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Judges 13:1-7 & 24-25
June 25, 2017
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L.G. Parkhurst, Jr.

Judges 13:1-7 & 24-25
June 25, 2017

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“But the angel said to me, ‘You will become pregnant and have a son.
Now then, drink no wine or other fermented drink and do not eat anything unclean,
because the boy will be a Nazirite of God from the womb until the day of his death’”

(Judges 13:7).

Beginning Well and Keeping Your Vow
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Judges 13:1-7, 8 & 24-25

(Judges 13:1) Again the Israelites did evil in the eyes of the LORD, so the LORD delivered them into the hands of the Philistines for forty years.

Perhaps the most shocking word in this verse is “again,” for the Israelites did not learn from the hard lessons and suffering of their parents and grandparents, but had to experience the same life-lessons repeatedly. Perhaps the parents had not passed on the needed teaching about God and His Law to their children. Perhaps their children were just as rebellious against their parents and God as their ancestors had been. Once again, God handed them over to their enemies as punishment, a sad discipline motivated by the love of God for His children. As they justly deserved, God sentenced them to forty years of harsh labor under the Philistines, after which time He would deliver them.

(Judges 13:2) A certain man of Zorah, named Manoah, from the clan of the Danites, had a wife who was childless, unable to give birth.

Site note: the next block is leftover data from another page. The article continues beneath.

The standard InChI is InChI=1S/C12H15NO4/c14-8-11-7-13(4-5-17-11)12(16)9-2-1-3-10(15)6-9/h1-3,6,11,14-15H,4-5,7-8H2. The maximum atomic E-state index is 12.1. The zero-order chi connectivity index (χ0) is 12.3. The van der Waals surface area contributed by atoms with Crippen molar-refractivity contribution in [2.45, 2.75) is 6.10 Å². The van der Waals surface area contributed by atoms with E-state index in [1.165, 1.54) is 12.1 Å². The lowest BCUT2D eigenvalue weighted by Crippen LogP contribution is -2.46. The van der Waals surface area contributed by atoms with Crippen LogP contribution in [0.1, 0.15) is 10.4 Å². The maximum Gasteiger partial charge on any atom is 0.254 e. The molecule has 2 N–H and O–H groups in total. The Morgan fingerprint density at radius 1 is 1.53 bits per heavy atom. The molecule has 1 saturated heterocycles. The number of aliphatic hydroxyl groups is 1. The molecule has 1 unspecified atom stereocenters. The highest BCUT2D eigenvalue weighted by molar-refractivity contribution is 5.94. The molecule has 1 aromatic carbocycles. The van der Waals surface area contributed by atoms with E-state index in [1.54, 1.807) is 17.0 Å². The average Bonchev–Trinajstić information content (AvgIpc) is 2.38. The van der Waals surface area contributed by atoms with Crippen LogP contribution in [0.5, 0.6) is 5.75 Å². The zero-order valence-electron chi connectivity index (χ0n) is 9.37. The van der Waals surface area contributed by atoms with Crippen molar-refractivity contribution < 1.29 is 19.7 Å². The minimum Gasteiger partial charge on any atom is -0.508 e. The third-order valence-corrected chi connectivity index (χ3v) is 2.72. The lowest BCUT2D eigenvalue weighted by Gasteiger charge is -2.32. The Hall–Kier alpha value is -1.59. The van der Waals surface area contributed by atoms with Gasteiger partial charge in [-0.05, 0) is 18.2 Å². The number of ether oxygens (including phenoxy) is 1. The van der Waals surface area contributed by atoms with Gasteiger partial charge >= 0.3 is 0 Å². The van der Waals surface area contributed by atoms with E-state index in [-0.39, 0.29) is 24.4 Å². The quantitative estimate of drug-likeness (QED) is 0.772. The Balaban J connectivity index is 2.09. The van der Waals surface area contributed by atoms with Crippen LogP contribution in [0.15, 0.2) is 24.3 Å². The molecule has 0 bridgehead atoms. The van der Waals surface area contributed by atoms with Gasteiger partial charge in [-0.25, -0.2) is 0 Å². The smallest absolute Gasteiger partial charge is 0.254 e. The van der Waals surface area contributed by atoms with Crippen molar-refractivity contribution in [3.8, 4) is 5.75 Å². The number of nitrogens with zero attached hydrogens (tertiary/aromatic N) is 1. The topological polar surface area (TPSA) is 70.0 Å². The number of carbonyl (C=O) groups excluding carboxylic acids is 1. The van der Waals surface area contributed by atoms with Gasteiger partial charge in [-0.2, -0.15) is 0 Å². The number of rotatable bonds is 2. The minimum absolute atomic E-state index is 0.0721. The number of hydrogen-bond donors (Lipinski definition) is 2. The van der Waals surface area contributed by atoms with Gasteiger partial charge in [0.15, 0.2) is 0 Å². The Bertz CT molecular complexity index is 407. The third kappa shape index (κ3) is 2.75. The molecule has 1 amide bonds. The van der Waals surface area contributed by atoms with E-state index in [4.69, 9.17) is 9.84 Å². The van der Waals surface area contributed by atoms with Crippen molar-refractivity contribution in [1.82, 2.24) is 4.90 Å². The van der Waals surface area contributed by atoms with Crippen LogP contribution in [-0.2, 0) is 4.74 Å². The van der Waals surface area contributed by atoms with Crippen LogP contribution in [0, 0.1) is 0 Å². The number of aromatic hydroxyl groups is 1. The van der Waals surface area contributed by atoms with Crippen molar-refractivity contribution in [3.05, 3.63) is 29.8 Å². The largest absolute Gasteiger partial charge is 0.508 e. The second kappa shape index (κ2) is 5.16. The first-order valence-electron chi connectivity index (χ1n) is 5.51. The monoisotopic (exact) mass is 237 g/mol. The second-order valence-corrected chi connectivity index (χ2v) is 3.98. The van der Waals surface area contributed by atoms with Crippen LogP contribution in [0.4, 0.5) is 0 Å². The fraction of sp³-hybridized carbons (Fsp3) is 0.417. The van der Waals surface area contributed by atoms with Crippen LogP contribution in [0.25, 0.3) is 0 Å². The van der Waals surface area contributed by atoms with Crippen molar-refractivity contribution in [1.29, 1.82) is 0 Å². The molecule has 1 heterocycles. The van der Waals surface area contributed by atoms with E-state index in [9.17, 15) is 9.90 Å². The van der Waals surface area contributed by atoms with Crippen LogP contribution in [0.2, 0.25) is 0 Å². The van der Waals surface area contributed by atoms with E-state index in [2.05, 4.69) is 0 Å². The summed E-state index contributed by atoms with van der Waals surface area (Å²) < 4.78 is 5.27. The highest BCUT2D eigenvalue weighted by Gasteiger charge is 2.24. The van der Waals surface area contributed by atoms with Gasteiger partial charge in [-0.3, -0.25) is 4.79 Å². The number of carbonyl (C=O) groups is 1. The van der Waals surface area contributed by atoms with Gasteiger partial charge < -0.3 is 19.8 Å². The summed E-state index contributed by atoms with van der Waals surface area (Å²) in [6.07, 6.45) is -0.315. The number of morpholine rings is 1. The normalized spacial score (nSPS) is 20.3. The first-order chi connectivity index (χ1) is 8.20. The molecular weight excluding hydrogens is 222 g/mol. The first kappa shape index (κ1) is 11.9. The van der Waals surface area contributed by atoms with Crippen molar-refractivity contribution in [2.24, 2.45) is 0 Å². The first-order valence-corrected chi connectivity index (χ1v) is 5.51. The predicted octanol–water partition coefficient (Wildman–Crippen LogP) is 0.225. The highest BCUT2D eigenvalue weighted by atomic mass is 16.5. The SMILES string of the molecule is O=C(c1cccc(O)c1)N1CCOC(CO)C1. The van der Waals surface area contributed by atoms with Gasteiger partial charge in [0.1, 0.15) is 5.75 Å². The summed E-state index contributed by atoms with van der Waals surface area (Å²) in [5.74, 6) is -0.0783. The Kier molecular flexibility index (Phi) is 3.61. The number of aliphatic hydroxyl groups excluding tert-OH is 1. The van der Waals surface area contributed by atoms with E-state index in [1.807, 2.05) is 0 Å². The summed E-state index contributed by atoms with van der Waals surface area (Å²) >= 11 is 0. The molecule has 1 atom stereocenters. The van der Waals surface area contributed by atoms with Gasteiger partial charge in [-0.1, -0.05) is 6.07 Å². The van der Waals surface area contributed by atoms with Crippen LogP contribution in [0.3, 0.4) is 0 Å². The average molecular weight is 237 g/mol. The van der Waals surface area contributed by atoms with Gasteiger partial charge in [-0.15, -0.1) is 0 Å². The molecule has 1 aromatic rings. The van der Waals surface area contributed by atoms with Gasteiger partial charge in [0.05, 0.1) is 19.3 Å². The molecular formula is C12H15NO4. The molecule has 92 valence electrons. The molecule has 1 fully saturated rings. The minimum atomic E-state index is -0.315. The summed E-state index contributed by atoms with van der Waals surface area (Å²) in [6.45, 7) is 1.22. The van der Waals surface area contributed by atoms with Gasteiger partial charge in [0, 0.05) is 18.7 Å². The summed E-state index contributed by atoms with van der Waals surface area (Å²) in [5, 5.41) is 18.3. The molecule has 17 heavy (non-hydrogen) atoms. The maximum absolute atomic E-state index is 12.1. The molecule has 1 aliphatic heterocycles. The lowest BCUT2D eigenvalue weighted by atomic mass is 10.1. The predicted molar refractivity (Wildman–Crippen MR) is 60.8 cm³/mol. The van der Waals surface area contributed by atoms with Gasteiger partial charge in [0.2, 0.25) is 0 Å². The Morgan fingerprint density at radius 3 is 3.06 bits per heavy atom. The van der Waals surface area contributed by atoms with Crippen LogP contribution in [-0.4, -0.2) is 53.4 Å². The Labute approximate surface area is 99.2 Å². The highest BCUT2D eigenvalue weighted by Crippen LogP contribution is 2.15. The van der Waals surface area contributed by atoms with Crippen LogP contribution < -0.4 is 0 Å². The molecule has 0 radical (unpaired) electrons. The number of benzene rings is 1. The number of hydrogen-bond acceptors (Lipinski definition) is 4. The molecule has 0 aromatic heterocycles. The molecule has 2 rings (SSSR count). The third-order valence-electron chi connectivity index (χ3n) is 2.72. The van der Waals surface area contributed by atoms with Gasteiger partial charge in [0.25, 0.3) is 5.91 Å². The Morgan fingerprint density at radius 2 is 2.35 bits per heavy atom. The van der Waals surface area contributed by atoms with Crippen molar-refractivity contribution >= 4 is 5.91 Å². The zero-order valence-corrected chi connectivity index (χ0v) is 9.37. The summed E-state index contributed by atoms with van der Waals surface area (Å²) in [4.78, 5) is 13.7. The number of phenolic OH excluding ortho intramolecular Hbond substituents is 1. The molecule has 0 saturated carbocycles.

The tribe of Dan was one of the least influential of the tribes of Israel. Various interpreters have tried to explain why the tribe of Dan was omitted from the list of the twelve tribes in the Book of Revelation, chapter 7 (some teaching that the antichrist was to come from the tribe of Dan). Just as Sarah (Abraham’s wife and Isaac’s mother) was barren, and Hannah (Samuel’s mother) was barren, and Elizabeth (John the Baptist’s mother) was barren, so God sometimes worked miracles so special leaders would be born to barren women. God often does what human beings think is impossible, so we have good reasons to trust in God. The greatest miracle of all was the conception of Jesus Christ, the Son of God, by the Holy Spirit and His birth through the virgin Mary.

(Judges 13:3) The angel of the LORD appeared to her and said, “You are barren and childless, but you are going to become pregnant and give birth to a son.

As we have seen in previous commentaries (see the IBLC on Gideon), the title or name “the angel of the LORD” probably referred to the Lord Jesus Christ prior to His human birth through the virgin Mary. The title “the angel of the LORD” is used 53 times in the Bible, with the last time being Matthew 1:24, prior to the miraculous conception of Jesus Christ, the Son of God. Angelic announcements always indicated the importance and meaning of a forthcoming event.

(Judges 13:4) Now see to it that you drink no wine or other fermented drink and that you do not eat anything unclean.

The angel spoke to her about what not to eat or drink because the child was to be a special servant of the LORD, a Nazirite. Throughout his life, from the moment of conception, he was never to drink alcohol or eat any unclean foods. In this verse, the Bible teaches what we know from medical science: what mothers eat and drink can affect their unborn children. The consumption of alcohol or drugs by a pregnant woman is one of the leading causes of birth defects (though, of course, not all birth defects).